especially when it represents a disproportionately high percentage of a participant’s retirement
      108. While The Boeing Company Stock Fund benefits Boeing by providing a steady
      market for the Company’s stock and more than $3.3 billion dollars (as of 2004) in working
      capital from their employees’ salaries, the Fund causes participants to embrace the risks inherent
      in undiversified investing.

      109. For the typical participant, the risk that The Boeing Company Stock Fund
      imposes is greater than that of other undiversified investments.
      110. The typical participant, before placing any retirement savings in The Boeing
      Company Stock Fund, relies on the stability and financial viability of his or her employer as the
      basis of maintaining a standard of living. The employer provides the participant’s salary,
      healthcare and other benefits, as well a pension (if any), and other retirement benefits, which all
      depend upon the employer’s continued solvency and viability.
      111. Thus, the same risk that could impair the participant’s investment in The Boeing
      Company Stock Fund (Boeing’s failure or insolvency) would also cause the loss of current
      income and benefits and future non-401(k) retirement benefits. The risks are correlated and, if
      realized, would financially devastate most participants.
      112. Recent, high-profile corporate scandals highlight the risks inherent in 401(k)
      participants’ investment in Employer Stock Funds.
      113. Regardless of the risks and benefits inherent in The Boeing Company Stock Fund,
      from a fee and expense standpoint, it should be an investment option that assesses minimal, if
      any, fees against Plan participants’ accounts.
      114. The Boeing Company Stock Fund does not need to pay for investment
      management, which constitutes the largest portion of most Funds’ fees and expenses and thus the
      largest portion of Funds’ expense ratios.
      115. By its very nature, The Boeing Company Stock Fund forgoes such investment
      management and holds an undiversified portfolio containing employer stock. Thus, The Boeing
      Company Stock Fund should not assess investment management charges against participants’ accounts.116. It is pivotal to participants’ returns that such fees are not assessed against
      participants’ savings in The Boeing Company Stock Fund or, if charged, are minimal.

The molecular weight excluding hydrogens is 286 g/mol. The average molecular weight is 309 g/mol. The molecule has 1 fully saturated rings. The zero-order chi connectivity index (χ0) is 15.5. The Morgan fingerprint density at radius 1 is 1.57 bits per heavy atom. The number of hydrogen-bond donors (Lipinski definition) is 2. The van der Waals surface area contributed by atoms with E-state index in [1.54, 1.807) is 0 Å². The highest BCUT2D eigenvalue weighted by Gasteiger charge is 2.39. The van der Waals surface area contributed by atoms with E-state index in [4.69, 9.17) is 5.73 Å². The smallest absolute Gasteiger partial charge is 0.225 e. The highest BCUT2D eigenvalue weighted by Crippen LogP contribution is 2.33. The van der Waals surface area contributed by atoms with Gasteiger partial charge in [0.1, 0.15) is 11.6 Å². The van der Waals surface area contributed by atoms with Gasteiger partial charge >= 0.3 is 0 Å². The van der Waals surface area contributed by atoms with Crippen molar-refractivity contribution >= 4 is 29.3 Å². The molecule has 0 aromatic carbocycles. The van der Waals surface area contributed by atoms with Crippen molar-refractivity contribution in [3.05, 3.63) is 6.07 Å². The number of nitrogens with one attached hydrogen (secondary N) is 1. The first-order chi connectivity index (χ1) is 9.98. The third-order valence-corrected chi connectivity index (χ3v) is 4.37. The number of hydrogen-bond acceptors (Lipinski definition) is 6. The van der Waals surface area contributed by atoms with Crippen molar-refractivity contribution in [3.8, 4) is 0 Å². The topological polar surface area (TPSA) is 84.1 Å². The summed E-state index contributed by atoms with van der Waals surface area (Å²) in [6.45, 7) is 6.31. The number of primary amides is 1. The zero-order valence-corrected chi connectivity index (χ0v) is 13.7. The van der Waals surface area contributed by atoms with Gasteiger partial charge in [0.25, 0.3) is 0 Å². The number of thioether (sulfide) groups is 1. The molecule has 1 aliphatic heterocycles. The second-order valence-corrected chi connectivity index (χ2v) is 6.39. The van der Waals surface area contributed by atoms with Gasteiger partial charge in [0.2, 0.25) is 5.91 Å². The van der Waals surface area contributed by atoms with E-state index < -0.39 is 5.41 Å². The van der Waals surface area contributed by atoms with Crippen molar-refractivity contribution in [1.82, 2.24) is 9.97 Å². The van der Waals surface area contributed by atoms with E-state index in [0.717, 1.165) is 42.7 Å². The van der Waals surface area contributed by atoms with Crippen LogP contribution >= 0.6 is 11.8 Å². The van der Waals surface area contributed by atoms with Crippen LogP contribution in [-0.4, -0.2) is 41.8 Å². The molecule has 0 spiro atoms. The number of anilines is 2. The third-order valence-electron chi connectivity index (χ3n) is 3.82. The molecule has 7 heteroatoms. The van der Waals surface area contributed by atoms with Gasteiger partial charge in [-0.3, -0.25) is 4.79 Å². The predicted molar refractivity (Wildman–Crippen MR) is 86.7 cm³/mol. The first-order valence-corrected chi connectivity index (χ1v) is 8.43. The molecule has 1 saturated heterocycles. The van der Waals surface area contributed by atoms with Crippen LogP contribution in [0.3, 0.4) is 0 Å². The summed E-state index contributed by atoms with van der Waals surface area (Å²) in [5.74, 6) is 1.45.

117. Further, it is crucial to participants’ returns that The Boeing Company Stock Fund
      does not hold cash on a continuous basis.
      118. Nonetheless, The Boeing Company Stock Fund charges fees against Plan
      participants’ accounts and holds substantial cash.
      119. Plan participants invest in The Boeing Company Stock Fund with the goal of
      sharing in their employer’s financial success through the receipt of dividends and the increase in
      the value of the employer’s stock.
      120. However, The Boeing Company Stock Fund’s fees and expenses, and its cash
      holdings, undermine the extent to which participants can do so. This is especially true when The
      Boeing Company Stock Fund’s performance is compared to that of investors who purchase
      Boeing stock directly, instead of through the Plan.
      121. Participants who invest in The Boeing Company Stock Fund do not own shares of
      Boeing stock. They own units of The Boeing Company Stock Fund.
      122. Each unit of The Boeing Company Stock Fund represents a portion of the shares
      of Boeing stock in The Boeing Company Stock Fund and a portion of the cash held by The
      Boeing Company Stock Fund.
      123. The value of each unit of The Boeing Company Stock Fund is based upon a
      combination of the Boeing stock value and the value of the cash (typically in money market
      investments and thus static) at any given time.
      124. As a result of the fees charged, and the cash held, in The Boeing Company Stock
      Fund, the return that a participant receives in The Boeing Company Stock Fund is lower than
      of a non-Plan investor – a complete stranger to the Company who invests in Boeing stock
      for the same period.
      125. The amount of cash that The Boeing Company Stock Fund holds reduces the
      extent to which participants in The Boeing Company Stock Fund share in their employers’
      financial success.
      126. If the value of Boeing stock is rising, or if it is paying dividends, participants who
      place their retirement savings in The Boeing Company Stock Fund naturally want every dollar
      they save to earn such investment gains.
      127. But the portion of the participant’s savings that remains in cash, and is not used to
      purchase Boeing stock, does not generate such investment gains. Instead, its value remains
      essentially the same.
      128. For example, if a non-Plan investor purchases 100 shares of Boeing stock at $100
      per share, and the share value thereafter rises by 10%, he or she has reaped a $1,000 gain on the